Below is a transcript of the section relating to President Obama and politics (scroll to 41:56 of the video).

KEN GORMLEY, Duquesne Law School Dean: Did you ever think you would see an African American president in your lifetime?

THOMAS: Oh yeah, I'm, I guess I thought there would be black coaches, black heads of universities, maybe again, as I said, I'm naïve. But the thing I always knew it would have to be a black president who was approved by the elites, the media, because anybody they didn't agree with they would take apart. 

And that will happen with virtually- you pick your person. Any black person, who says something that is not a prescribed things that they expect from a black person, it will be picked apart. You can pick anybody. Don't pick me. Pick anyone who has decided not to go along with it. There's a price to pay. So I always assumed it would be somebody the media had to agree with.

HARDIMAN: Have you met President Obama, have you had a chance to speak with him?
THOMAS: Well in passing more. I mean, he visited the court. It's not like--, I don't do a lot of Washington--, I'm not a politician, I'm not into politics. So there's not that many occasions. I shook hands with him at the inauguration. He was very polite. But no, I've had no in-depth conversations with him.

HARDIMAN: Was that a courtesy visit he was paying to all the justices--?  

THOMAS: Yes

HARDIMAN: --or you in particular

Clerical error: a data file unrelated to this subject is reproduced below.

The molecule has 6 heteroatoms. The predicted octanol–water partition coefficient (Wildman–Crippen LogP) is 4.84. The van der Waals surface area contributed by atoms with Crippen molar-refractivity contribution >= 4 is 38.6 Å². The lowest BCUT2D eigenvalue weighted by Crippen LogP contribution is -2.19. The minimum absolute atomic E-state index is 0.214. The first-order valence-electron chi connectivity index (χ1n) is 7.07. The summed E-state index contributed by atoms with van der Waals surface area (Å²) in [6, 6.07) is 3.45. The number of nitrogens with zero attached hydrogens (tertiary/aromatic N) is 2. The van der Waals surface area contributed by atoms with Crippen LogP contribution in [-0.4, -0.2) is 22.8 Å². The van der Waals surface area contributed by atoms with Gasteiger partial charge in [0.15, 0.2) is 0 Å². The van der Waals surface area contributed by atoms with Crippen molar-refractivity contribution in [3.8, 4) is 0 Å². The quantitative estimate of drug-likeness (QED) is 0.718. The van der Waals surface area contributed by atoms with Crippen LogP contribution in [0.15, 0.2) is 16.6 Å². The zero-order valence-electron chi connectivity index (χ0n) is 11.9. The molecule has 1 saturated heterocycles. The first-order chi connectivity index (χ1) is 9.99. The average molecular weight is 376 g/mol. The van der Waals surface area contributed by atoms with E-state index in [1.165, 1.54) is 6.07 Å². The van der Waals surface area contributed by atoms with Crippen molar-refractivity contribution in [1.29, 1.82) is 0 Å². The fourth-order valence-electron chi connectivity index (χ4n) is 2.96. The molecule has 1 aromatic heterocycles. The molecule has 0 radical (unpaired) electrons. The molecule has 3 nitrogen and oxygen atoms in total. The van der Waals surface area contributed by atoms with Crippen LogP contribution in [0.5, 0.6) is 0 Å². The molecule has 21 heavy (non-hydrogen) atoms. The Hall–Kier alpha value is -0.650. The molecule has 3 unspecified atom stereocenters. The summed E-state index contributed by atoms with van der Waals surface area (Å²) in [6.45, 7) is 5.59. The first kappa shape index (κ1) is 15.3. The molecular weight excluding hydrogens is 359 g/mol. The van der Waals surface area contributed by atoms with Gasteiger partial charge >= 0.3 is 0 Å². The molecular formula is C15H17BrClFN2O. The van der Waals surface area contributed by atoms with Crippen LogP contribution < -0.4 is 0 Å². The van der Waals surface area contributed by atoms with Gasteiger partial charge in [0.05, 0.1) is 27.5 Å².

THOMAS: All the members of the court.

HARDIMAN: Is that typical of U.S. presidents to do that?

THOMAS: President Clinton did it. He's as personable a person--, you know, we were at Yale together, so I kind of knew him a little bit better, but it is, yes, in recent years, it is. They stop by-the president-elect and shake hands with members of the court and meet us as a group.

HARDIMAN: You and President Obama have a lot of different opinions on things. Do you have any common ground on things with him that you could share with us? 

THOMAS: [Long pause, laughter in the crowd.] You know, I have-

HARDIMAN: You want to take the 5th? That's ok? [crowd laughs]

THOMAS: We're in a different--, you know that's hard to say, it's like what common ground did I have with President Bush? 43? You know, I'm not into politics. I don't like politics. And I try not to--, I do my job. I have common ground with some of the appointees, say with Justice Ginsburg or with Justice Kagan, because we're doing the same thing, but as politics, I just don't do politics. I don't like politics, so the uh-

HARDIMAN: Do you eschew it intentionally in terms of media and things like that because that's one thing I've found is that a lot of judges just don't keep up with the news the way they did when they were practicing law. 

THOMAS: I just don't like politics. [laughter]. I mean, it is, I'm just done. I don't like politics. I like history. I like things of substance. I don't understand politics. I don't understand scuba diving, you know? When I think of scuba diving, I think of drowning. So I'm not against it, it's just not--, I'm not going under water.